Andover Town Counsel Tom Urbelis went on the offensive at Monday’s select board meeting, reading a statement in response to recent criticism over decisions against the town, including a Massachusetts Land Court ruling that Planning Board and Conservation Commission decisions on a dispute with the owner of the Andover Country Club were “infected with erroneous advice.

Urbelis suggested the land court’s decision was flawed and could be overturned on appeal. “The land court decision could be considered a case of first impression, because no appellate court in Massachusetts has mad such a similar decision,” he said.

After outlining the dispute and the ruling, Urbelis alluded to a letter by Andover resident Mike Meyers published in the Andover Townsman, which was also left as a reader comment on Andover News. Among other issues, Meyers claimed Urbelis “filed state charges against the teachers for speaking at the May 17, 2022 Special Town Meeting.” A hearing in that matter is scheduled for Wednesday.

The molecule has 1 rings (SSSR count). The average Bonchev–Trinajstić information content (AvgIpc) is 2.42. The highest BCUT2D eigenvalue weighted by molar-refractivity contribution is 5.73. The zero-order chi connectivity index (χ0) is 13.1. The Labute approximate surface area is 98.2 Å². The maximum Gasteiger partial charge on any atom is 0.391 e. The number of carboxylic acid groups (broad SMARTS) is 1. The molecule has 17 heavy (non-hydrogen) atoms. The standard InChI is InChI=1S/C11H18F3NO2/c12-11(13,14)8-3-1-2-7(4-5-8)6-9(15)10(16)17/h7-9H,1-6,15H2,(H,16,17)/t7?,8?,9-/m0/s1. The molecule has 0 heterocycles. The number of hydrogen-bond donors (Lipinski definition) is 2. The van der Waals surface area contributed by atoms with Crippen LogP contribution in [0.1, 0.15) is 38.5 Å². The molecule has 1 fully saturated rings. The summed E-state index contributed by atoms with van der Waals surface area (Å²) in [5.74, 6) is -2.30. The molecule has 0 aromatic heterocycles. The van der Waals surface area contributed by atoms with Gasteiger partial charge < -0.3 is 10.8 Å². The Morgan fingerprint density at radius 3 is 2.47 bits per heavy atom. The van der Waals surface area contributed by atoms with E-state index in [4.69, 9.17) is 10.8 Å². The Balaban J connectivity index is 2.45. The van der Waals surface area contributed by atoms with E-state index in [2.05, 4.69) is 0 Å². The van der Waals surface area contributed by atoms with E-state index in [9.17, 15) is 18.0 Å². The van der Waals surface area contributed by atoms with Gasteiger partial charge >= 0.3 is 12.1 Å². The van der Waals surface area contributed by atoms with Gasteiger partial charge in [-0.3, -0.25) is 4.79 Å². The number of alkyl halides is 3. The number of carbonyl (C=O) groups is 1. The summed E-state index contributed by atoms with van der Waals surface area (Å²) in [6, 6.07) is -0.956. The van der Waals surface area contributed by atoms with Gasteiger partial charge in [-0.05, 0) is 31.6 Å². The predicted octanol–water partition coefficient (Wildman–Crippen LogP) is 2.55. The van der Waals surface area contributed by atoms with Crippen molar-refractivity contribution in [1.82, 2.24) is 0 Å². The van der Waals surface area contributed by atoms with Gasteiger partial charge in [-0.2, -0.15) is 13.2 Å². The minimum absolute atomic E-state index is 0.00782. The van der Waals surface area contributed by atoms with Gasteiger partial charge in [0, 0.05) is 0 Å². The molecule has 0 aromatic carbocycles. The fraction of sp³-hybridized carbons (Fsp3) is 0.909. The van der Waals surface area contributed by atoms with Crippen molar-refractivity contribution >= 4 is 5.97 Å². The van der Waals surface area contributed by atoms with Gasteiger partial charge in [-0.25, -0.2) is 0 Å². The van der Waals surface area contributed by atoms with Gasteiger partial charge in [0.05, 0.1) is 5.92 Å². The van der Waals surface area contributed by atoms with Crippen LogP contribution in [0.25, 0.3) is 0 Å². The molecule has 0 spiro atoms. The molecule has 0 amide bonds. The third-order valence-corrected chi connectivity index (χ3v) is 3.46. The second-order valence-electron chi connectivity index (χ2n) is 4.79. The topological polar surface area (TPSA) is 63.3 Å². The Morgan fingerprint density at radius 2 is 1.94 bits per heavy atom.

“That statement is not true. Neither the town manager nor I filed any state charges against teachers for speaking at the town meeting,” Urbelis said. Urbelis also said an opinion from the labor counsel at special town meeting, which said special town meeting could not authorize stipend payments for workers covered in a collective bargaining agreement, was mischaracterized in the letter.

Attorneys for the Andover Education Association and the Andover School Committee will appear for a hearing before the Massachusetts Department of Labor Wednesday in a dispute over an article passed by special town meeting by a vote of 250-231 on May 17 that would have given educational assistants, food service workers and custodians represented by AEA a one-time, $800 stipend for working through the pandemic.

In its June 21 complaint with the Department of Labor, the school committee says that the union broke state law by bypassing the collective bargaining process when it sent a letter to its members asking them to support passage of the article, as well as letters to the school committee on May 27, after the article was passed. The union maintains those letters are protected speech under the First Amendment.

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